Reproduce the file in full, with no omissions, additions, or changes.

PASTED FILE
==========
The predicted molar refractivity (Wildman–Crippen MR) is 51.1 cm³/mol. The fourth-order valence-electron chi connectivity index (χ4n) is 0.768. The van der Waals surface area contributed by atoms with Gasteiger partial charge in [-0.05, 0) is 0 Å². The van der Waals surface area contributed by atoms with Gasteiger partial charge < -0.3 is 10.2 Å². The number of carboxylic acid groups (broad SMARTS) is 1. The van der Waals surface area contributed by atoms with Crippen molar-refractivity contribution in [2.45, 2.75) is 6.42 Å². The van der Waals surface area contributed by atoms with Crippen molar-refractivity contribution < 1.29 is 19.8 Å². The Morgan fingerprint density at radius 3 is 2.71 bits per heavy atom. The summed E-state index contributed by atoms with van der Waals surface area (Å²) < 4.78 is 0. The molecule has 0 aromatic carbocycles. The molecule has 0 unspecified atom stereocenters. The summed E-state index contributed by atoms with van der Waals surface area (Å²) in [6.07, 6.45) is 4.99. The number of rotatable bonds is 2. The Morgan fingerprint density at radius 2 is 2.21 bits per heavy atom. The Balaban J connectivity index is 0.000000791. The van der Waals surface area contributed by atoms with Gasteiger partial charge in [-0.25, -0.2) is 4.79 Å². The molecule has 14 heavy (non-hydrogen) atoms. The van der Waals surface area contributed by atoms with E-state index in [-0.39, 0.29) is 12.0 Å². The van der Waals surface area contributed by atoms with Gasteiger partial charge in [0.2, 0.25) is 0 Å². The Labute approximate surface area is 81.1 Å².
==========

The predicted molar refractivity (Wildman–Crippen MR) is 51.1 cm³/mol. The fourth-order valence-electron chi connectivity index (χ4n) is 0.768. The van der Waals surface area contributed by atoms with Gasteiger partial charge in [-0.05, 0) is 0 Å². The van der Waals surface area contributed by atoms with Gasteiger partial charge < -0.3 is 10.2 Å². The number of carboxylic acid groups (broad SMARTS) is 1. The van der Waals surface area contributed by atoms with Crippen molar-refractivity contribution in [2.45, 2.75) is 6.42 Å². The van der Waals surface area contributed by atoms with Crippen molar-refractivity contribution < 1.29 is 19.8 Å². The Morgan fingerprint density at radius 3 is 2.71 bits per heavy atom. The summed E-state index contributed by atoms with van der Waals surface area (Å²) < 4.78 is 0. The molecule has 0 aromatic carbocycles. The molecule has 0 unspecified atom stereocenters. The summed E-state index contributed by atoms with van der Waals surface area (Å²) in [6.07, 6.45) is 4.99. The number of rotatable bonds is 2. The Morgan fingerprint density at radius 2 is 2.21 bits per heavy atom. The Balaban J connectivity index is 0.000000791. The van der Waals surface area contributed by atoms with Gasteiger partial charge in [-0.25, -0.2) is 4.79 Å². The molecule has 14 heavy (non-hydrogen) atoms. The van der Waals surface area contributed by atoms with E-state index in [-0.39, 0.29) is 12.0 Å². The van der Waals surface area contributed by atoms with Gasteiger partial charge in [0.2, 0.25) is 0 Å². The Labute approximate surface area is 81.1 Å².